MR. SNOW:  Yes, and I've been led to believe that there's a good response for it, but I'm going to let you ask them because they're going to have the answer ...

Q    Tony, just for the record, this gap between mid-November and early December, is there a gap because there are no emails pertaining to this situation between then, or are there more emails to come out?

MR. SNOW:  That I don't know.  Like I said, that's why I think you need to go back and ask the Department of Justice.  They've done the document production; we have not been in charge of it.  I would refer questions to them ...

Q    And then there's a gap in emails. Was there any -- perhaps any emails about the President in there?  And did the President have to sign off on this?  Because the question was raised --

MR. SNOW:  The President has no recollection of this ever being raised with him."

I suspect this gap will prove of some importance.  I'll keep watch.


The New York Times quotes the Justice Department spokesman:

"Brian Roehrkasse, a spokesman for the Justice Department, said, “The department has provided or made available to Congress all the documents responsive to Congress’s requests over the time period in question.” He added, “To the extent there was a lull in communications concerning the U.S. attorney issues, it reflects the fact that we have found no responsive documents from that time period, which included the Thanksgiving holiday.”

March 21, 2007 in America Inc, Bush Administration, Current Affairs, History, Justice System, US Justice System | Permalink | Comments (0) | TrackBack

Not Considered Newsworthy

The basic truths of Ed Herman and Noam Chomsky's Propaganda Model have rarely been displayed so decisively as in the case of Demetrius Crocker.  This white liberterian-racist extremist from Tennessee has been sentenced to thirty years in prison for attempting to buy a chemical weapon and for planning explosive murder.   

"The 40-year-old farmhand and father of two was convicted of accepting what he thought were ingredients to make Sarin nerve gas and a block of C-4 explosive from undercover agents in October 2004 ... In all, Crocker was convicted on five charges: one count of attempted possession of a chemical weapon, one count of inducing another person to acquire a chemical weapon, one count of possession of stolen explosives, one count of possession of explosive material with intent to harm an individual or damage or destroy a building, and one count of possession of an unregistered destructive device. During the trial, prosecutors introduced video- and audio-taped conversations that Crocker had with undercover agents, laced with profanity, racial slurs and Crocker's open hatred of all things to do with the government."

Have you heard of this case?  No?  Can you imagine the splash coverage this would have received if Crocker's name had been Abdullah Mohammed, his skin was olive, and he wore a fierce black beard?  CNN, Fox, all the main stream whinos would have grabbed this case as another excuse for sensationalist coverage of the Islamic threat.  But the guy's white and he only seems to want to blow up black people, so we  don't need to hear about it, I guess.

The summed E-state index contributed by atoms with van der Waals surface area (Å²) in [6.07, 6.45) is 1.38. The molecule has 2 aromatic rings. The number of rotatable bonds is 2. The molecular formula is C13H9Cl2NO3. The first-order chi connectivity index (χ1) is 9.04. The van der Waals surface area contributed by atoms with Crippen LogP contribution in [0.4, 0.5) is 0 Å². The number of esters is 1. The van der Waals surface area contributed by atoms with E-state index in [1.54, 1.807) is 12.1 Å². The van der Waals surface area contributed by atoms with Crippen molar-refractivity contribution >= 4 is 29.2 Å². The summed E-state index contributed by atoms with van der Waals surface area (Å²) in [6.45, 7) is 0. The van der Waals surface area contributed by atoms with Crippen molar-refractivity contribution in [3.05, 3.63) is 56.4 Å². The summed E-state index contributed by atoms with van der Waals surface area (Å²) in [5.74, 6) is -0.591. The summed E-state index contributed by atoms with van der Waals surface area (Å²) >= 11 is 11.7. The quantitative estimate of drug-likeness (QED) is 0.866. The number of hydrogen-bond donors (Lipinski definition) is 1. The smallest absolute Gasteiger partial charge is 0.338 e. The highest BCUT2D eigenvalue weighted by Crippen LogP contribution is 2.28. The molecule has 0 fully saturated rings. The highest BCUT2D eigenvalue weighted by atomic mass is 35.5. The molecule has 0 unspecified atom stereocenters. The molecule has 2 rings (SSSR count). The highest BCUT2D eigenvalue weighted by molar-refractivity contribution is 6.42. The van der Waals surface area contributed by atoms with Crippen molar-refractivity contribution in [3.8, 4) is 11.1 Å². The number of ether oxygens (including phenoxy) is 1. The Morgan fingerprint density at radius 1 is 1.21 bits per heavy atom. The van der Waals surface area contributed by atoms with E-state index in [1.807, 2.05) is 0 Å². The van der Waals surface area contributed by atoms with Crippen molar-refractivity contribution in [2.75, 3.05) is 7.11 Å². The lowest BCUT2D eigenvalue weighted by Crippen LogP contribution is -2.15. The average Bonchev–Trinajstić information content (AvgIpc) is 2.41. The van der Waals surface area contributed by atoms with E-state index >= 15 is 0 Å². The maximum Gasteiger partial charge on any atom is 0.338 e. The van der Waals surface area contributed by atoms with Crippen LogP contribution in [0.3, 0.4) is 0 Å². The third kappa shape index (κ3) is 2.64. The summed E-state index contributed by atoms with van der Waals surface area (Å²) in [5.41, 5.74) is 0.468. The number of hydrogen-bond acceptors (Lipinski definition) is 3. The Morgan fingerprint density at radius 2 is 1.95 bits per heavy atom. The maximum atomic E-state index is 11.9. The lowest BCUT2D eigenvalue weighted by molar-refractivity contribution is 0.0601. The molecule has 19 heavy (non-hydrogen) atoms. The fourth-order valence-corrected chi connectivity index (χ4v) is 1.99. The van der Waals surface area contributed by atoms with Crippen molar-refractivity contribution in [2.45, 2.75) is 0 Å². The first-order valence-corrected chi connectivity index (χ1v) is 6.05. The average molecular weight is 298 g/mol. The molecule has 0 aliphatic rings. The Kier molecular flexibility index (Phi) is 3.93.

It is just another of those Zero-Some games I've written about before: -- like zero tolerance in the War on Some Drugs, this is a War on Some Terror.  And as the  Propaganda Model  correctly predicts, the media is used to keep us on focus.  Shame on them.

December 3, 2006 in America Inc, Justice System, Right wing, US Justice System | Permalink | Comments (0) | TrackBack

Listen To The Advancing Jackboots

Homeland Security's Automated Targeting System is at least as bad as we imagined.

"Without notifying the public, federal agents have assigned millions of international travelers, including Americans, computer-generated scores rating the risk they pose of being terrorists or criminals. The travelers are not allowed to see or directly challenge these risk assessments. The government intends to keep the scores on file for 40 years. The scores are assigned to people entering and leaving the United States after computers assess their travel records, including where they are from, how they paid for tickets, their motor vehicle records, past one-way travel, seating preference and what kind of meal they ordered."

When the Stasi and the KGB did this kind of detailed surveillance in East Germany and Russia, we quite rightly called it evidence of a police state.   Surely it was the Cold War Republicans who led that charge?  They always were such hypocrites.

And the consequences of falling foul of these "watch lists" are every bit as bad in 2006 America as they were in 1955 Berlin or 1973 Moscow. One becomes a non-person, unable to travel, and severely hampered in terms of employment.  This kind of information quickly finds itself in the hands of credit agencies and insurance companies.  There are questions and delays whenever one wants to get anything done.  Your children's futures become compromised.  And it's probably a case of mistaken identity anyway, but there is no way to appeal.

"The government gets advance passenger and crew lists for all flights and ships entering and leaving and all those names are entered into the system for an ATS analysis, said Jayson P. Ahern, an assistant commissioner of Homeland Security's Customs and Border Protection agency. He also said the names of vehicle drivers and passengers are entered when they cross the border and Amtrak is voluntarily supplying passenger data for trains to and from Canada."

Is that Kafka taking notes in the corner?  The dystopian future is now and it ain't great.

November 30, 2006 in America Inc, Bush Administration, Government Intrusion, Right wing, US Justice System | Permalink | Comments (0) | TrackBack